Hoya are known for their beautiful foliage – making them a popular choice among houseplant enthusiasts. Also known as a wax plant, wax vine, and waxflower – Hoyas are also grown indoors for their beautiful, sweet-scented blooms – each different and unique depending on their variety.
While Hoyas are relatively easy to care for, they are not immune to many common houseplant issues. This blog will go through a few of the most common houseplant issues that could be affecting your Hoya, how to identify as well as troubleshoot them.
Common houseplant issues that affect Hoyas include overwatering, poor drainage, temperature stress, pests, and disease. Getting care and the growing environment right for your Hoya can help mitigate most of these issues.
Yellow Hoya leaves can be indicative of a couple of issues potentially impacting your houseplant. Giving context to the origins of Hoyas will help you to better understand the types of growing environments they tend to thrive in.
Like most tropical houseplants, Hoyas enjoy bright light and warm humidity. Native to Asia and Australia, Hoyas are epiphytes and grow on trees – using their trees and branches to hoist themselves and grow upwards.
Trying to emulate a similar environment when growing Hoya can help to ensure the health of your Hoya and prevent yellow Hoya leaves from occurring.
Unfortunately, once leaves begin to turn yellow it is very unlikely that they can be salvaged. We do not recommend pruning or removing leaves that are beginning to turn yellow as the plant is transferring nutrients out of it before it lets the leaf go. But do not despair! New growth can still occur once you identify and resolve the issue that led to the yellow leaves in the first place.
Overwatering and Poor Drainage
Hoyas do best with a light watering hand as too much water and poor draining potting mix can negatively affect their root system – which will impact the entire plant. Roots require oxygen and airflow, which is why using a well-draining potting mix is essential for ensuring your Hoya’s continued growth.
Allow the first 2 inches of the soil to dry out completely in between waterings. If you are unsure, you can stick your finger in the soil to feel for moisture. You can also choose to use a moisture meter to test the moisture of the soil – however, we recommend sticking the indicator into the soil a couple of times to get the most accurate reading.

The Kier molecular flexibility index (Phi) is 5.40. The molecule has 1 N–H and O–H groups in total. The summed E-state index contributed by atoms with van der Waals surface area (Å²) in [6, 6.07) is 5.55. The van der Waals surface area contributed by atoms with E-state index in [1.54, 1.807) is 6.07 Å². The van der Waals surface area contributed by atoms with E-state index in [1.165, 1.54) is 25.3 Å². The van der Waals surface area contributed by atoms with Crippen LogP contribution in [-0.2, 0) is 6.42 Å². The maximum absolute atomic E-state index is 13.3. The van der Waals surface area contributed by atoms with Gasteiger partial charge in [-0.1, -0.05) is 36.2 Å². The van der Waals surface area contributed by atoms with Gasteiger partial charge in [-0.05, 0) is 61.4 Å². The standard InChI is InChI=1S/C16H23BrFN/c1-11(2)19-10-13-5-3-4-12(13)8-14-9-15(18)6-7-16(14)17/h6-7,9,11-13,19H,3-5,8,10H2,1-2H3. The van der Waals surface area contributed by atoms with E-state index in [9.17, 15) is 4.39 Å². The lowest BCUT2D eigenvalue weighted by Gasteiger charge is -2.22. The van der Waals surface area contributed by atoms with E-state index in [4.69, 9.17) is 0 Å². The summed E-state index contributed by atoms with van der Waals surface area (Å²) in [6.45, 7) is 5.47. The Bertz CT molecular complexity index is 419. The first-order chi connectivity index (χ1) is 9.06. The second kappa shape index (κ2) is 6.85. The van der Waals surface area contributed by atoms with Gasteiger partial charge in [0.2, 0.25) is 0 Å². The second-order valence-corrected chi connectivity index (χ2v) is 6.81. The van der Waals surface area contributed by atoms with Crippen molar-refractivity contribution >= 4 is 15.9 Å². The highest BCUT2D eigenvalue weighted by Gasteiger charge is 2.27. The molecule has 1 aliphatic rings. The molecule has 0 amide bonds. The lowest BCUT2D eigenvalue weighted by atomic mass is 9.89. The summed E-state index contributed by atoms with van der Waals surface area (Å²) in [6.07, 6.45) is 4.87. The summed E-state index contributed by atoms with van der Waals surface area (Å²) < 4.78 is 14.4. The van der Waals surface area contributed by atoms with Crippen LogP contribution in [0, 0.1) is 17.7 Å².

When Hoyas receive too much water and poor drainage, chlorophyll will break down in the leaves – which causes the yellowing you see. If you notice that the bottom leaves of your Hoya are turning yellow first, test the soil and check for moisture. Also, look at your pot – is there a draining hole to allow excess water to pass through?
If the potting mix is soggy (or stays soggy after watering several days later) and/or there is no drainage hole at the bottom of your pot – it is time to re-pot your plant or otherwise deal with the perils of root rot. Repotting will allow you to assess your Hoyas roots. Are they brown and mushy? If yes, then root rot is likely the culprit.
Any brown mushy roots will need to be cut off. Place the remaining healthy roots in a container of 1 part rubbing alcohol to 3 parts water. This will help sterilize the roots. Leave in the mixture for 45 minutes – 1 hour. Repot in well-draining, chunky potting mix with a drainage hole. Just a heads up – if you have removed a good portion of the root system due to root rot, you can expect that many of the leaves will also fall off.
While overwatering is the common culprit to the demise of the Hoya, underwatering could also be the reason why your Hoya’s leaves are turning yellow. Even though Hoyas can tolerate dry conditions, if you are watering your Hoya too infrequently, its leaves can and will turn yellow.
You’ll also know that you’re underwatering your Hoya just by doing a quick physical assessment – the entire plant will look dehydrated. To fix this, start watering your Hoya more regularly. Keep track of the frequency in which you water your Hoya by using a notebook, calendar, or even an app to keep yourself accountable.